Jumping Spiders’ Eyes May Inspire New Camera Technologies

In a paper published in Science this week, Japanese researchers reported on a discovery that jumping spiders use a method for gauging distance called “image defocus”, which no other living organism is known to use. Rather than use focusing and stereoscopic vision like humans or head-wobbling motion parallax like birds, the spiders have two green-detecting layers in their eyes — one in focus and one not. By comparing the two, the spiders can determine the distance from objects. Scientists discovered that bathing spiders in pure red light “breaks” their distance measuring ability.

Here’s a National Geographic video discussing the finding:

Regarding the finding’s potential impact on photography, PopPhoto writes,

This “image defocus” could provide an interesting alternative to the way that modern cameras focus and analyze distance. Take for instance the current crop of 3D cameras. Some use two lenses and some allow you to take a panorama of shots, and will pick two to stitch together two to make a 3D final — these methods are analagous to the stereoscopic and motion parallax versions found in biology mentioned above. If cameras were able to adopt the defocus method, it could potentially provide 3D information from a single lens. Alternately, it might be a different way of calculating focus, separate from the phase- and contrast-based versions that we see right now.

No word on when “spider eye rangefinders” will become a standard feature in cameras.

(via Science via PopPhoto)

Image credit: Anterior Median and Lateral Eyes of a Female Jumping Spider – (Maevia inclemens) by Thomas Shahan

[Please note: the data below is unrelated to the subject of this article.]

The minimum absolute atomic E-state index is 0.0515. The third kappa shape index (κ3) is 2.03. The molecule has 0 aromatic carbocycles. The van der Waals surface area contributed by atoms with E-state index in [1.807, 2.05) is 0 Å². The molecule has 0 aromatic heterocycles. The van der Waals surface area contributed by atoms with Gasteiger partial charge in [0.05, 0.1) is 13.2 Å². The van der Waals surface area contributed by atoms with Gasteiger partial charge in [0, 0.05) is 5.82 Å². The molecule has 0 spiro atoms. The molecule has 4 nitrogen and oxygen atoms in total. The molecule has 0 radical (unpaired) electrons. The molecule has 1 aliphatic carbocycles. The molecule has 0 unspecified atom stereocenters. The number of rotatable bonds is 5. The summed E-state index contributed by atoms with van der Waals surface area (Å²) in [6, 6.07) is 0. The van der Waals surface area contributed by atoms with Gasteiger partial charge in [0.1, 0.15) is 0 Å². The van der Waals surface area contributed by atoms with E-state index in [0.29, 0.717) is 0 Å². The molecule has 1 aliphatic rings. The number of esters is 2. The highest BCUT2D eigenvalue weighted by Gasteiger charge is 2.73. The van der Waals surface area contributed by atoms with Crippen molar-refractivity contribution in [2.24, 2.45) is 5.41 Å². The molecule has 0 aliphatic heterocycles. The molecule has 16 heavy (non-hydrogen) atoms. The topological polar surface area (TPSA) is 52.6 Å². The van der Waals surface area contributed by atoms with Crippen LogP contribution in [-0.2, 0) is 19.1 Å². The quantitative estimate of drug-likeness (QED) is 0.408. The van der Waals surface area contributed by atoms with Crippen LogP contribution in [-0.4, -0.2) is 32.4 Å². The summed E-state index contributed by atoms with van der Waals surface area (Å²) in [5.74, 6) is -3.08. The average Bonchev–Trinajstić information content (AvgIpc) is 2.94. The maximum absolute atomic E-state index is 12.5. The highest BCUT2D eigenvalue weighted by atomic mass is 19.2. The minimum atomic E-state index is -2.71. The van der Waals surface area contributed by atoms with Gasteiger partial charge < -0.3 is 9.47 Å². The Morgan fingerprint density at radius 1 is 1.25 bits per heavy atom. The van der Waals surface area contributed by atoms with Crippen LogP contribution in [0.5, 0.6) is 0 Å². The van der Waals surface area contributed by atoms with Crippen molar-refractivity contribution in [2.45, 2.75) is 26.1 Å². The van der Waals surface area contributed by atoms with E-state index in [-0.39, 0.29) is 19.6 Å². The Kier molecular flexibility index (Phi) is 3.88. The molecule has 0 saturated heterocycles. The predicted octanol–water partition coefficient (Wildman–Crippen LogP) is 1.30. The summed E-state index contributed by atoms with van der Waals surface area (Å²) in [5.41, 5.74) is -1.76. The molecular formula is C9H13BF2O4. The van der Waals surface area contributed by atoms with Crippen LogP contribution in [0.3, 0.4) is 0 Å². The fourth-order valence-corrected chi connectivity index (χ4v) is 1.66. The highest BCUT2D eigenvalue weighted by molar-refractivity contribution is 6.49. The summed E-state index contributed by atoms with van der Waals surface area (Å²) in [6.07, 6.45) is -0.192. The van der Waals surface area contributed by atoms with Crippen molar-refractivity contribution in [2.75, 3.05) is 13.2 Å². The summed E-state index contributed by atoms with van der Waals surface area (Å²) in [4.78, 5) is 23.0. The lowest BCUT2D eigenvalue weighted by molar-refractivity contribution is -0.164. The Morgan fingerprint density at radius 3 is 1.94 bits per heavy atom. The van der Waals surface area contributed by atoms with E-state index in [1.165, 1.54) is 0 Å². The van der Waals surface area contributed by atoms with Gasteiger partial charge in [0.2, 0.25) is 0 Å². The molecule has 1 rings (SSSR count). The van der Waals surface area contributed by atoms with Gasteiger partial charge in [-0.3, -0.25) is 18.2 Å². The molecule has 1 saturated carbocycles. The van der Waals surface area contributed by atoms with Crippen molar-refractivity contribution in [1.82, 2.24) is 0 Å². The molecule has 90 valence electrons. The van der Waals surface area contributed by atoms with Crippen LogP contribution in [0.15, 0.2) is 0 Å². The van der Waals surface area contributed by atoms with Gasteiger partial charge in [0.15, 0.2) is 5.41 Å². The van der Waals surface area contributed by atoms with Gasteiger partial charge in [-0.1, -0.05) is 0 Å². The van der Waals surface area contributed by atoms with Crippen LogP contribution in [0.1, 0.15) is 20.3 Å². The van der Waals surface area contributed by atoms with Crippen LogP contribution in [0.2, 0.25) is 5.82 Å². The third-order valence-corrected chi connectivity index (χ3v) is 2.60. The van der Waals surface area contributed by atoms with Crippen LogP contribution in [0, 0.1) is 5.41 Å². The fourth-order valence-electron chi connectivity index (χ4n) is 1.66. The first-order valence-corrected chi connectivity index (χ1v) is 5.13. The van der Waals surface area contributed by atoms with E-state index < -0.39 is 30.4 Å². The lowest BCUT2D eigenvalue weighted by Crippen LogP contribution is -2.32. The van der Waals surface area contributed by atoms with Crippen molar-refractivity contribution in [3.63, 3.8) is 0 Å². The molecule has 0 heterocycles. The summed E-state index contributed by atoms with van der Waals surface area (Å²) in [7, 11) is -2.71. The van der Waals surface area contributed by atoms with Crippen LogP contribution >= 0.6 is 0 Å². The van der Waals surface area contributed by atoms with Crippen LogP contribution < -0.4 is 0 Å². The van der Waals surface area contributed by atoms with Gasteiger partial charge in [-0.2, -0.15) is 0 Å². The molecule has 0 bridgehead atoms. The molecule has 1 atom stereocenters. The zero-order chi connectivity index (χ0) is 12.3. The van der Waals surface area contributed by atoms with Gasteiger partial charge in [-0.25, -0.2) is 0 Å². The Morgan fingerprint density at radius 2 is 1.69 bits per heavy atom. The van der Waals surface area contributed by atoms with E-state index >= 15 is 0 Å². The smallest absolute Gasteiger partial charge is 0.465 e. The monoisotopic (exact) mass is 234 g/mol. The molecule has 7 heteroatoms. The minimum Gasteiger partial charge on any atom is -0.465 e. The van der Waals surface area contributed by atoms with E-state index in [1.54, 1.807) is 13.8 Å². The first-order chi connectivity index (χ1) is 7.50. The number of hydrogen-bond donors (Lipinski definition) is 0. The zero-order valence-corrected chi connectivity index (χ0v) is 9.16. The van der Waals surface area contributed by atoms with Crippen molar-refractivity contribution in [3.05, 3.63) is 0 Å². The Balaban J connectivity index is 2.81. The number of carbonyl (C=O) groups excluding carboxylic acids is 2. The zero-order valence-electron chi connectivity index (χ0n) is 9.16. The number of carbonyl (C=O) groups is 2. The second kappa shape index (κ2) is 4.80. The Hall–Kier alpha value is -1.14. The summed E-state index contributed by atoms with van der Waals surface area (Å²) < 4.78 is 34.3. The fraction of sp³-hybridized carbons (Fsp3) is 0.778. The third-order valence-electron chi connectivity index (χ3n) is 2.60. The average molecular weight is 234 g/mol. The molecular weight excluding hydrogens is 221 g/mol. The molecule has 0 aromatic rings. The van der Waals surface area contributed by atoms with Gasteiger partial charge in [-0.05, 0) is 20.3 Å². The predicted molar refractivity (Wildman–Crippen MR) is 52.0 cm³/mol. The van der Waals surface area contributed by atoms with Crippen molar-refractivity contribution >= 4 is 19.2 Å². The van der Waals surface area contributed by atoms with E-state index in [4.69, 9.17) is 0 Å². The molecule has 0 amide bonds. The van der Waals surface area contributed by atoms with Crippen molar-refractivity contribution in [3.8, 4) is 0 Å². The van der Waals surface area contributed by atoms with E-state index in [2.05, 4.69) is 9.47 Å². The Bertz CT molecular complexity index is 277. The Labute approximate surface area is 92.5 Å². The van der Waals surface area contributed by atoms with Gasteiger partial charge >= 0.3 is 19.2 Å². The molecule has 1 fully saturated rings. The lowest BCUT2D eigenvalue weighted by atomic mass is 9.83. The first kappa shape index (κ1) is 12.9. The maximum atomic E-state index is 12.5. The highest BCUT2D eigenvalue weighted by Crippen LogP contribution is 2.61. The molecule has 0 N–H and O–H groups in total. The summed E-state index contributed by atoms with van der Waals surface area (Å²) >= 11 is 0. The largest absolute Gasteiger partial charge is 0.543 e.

• Through Painted Eyes

    Exciting times, these are.

  • Anonymous

    I kinda wonder if manufacturers could incorporate a simple laser rangefinder light the external ones many technical camera users already carry since in low light wouldn’t a optical multi-lens system still have issues?

    I know Nikon already makes rangefinders

  • Johnsmith

    Mechanical rangefinder cameras are very easy to focus in low light.

  • Anonymous

    With a fast lens and manual focus like is use on my film dslr it is simple too but I didn’t mean a “rangefinder” camera I meant a actual laser rangefinder.

     I think this was more for auto focus systems since other wise I could use hyper-focal distance anywayThey do mention “alternative to the way that modern cameras focus and analyze distance”.

  • Tripleplonk

    The human brain is wired for stereoscopic 3D. 

  • Anonymous

    Miss Muffets of the world would be stalked for pictures round the clock!

  • Just Visiting

    It’s look like a PDAF to me(two simultaneous focus readings).